Tuesday, May 23, 2017

Hidden Text (Revisited)

Just over a year ago I posted on the dangers of hidden text and concluded with the advice “…don’t use hidden text to try to improve your rankings“.

Here is a practical example of what may happen if you do.

Yesterday John Frost who runs the very popular Disney Blog posted that his blog had been delisted from the Google index and sure enough it had:


Such is the power of popular blogs that within a couple of hours of John’s plea for help their was an explanation and a resolution from none other than Google Engineer and spam fighter in chief, Matt Cutts. He explains in a diplomatic and friendly comment that hidden text was responsible for the ban. Specifically this page code:

<h2 id=”banner-description”>Informing Disney Fans the World Over with the latest news and updates from all Disney companies, divisions, and related stories. Disney World, Disneyland, Disney Cruises, Disney Animation, Pixar, ESPN, and more are covered in as much detail as I can muster.</h2>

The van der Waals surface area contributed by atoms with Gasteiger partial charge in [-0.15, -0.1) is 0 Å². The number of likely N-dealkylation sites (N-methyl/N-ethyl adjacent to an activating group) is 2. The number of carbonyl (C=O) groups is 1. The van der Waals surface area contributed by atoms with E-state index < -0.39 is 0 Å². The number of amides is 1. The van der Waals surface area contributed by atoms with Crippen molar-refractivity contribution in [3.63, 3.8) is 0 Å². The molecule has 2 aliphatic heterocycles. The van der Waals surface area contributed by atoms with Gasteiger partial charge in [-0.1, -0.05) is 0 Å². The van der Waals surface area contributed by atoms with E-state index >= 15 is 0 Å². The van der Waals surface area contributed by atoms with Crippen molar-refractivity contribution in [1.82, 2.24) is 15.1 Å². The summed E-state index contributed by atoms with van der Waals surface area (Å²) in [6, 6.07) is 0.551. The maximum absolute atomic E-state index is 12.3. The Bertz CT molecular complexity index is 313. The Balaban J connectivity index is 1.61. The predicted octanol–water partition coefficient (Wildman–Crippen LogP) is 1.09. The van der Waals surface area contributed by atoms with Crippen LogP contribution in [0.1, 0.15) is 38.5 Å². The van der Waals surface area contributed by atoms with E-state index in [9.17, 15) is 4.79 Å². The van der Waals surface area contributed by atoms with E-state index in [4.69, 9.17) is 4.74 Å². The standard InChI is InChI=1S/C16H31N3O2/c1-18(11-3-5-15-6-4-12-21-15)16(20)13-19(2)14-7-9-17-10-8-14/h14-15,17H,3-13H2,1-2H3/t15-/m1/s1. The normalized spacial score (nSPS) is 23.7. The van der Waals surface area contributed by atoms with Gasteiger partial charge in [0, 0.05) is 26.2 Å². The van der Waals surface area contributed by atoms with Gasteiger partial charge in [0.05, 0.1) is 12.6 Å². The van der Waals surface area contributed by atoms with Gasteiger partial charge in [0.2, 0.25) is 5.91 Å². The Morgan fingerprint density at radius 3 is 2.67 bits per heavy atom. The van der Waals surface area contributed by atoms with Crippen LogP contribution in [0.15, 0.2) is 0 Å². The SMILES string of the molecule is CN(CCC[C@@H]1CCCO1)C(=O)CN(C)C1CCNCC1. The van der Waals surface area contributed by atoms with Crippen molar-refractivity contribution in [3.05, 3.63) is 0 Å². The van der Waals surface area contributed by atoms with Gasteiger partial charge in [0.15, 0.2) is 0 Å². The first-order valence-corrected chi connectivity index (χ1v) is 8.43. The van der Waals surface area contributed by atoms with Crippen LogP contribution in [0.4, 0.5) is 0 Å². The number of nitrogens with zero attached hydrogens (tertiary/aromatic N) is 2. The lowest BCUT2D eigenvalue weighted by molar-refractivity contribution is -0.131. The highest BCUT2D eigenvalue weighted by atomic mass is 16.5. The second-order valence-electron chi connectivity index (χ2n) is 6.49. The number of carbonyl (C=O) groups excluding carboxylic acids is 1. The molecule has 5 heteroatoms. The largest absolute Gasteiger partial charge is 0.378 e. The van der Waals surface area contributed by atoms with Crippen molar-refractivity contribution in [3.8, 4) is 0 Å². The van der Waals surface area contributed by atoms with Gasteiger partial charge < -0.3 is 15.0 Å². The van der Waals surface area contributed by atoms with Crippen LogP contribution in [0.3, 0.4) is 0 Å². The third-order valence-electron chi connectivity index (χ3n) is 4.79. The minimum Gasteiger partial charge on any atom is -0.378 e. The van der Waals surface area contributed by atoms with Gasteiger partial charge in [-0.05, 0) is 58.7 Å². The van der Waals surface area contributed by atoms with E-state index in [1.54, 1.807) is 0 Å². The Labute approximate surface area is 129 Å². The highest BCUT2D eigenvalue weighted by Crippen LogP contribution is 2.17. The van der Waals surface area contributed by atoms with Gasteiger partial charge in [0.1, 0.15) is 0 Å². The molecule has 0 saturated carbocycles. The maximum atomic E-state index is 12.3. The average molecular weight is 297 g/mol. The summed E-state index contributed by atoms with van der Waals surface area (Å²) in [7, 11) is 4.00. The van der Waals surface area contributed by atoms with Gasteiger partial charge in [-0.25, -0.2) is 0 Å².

With this in the external CSS file:

overflow: hidden;
width: 0;
height: 0;
margin: 0;
padding: 0;
text-indent: -1000em;

As it happens this appears to be a generic Typepad problem in that when you set up a Typepad blog you are asked to enter a Weblog description which ends up being hidden by the CSS. However after Matt had pointed it out and John had removed the text, Matt helpfully submitted a reinclusion request.

Matt has gone off to talk to Six Apart the Typepad developers and The Disney Blog will be back in the index sometime next week.

The moral of the story is still the same – don’t use hidden text to try to improve your rankings.

The post Hidden Text (Revisited) appeared first on Opmax Online Marketing & More.

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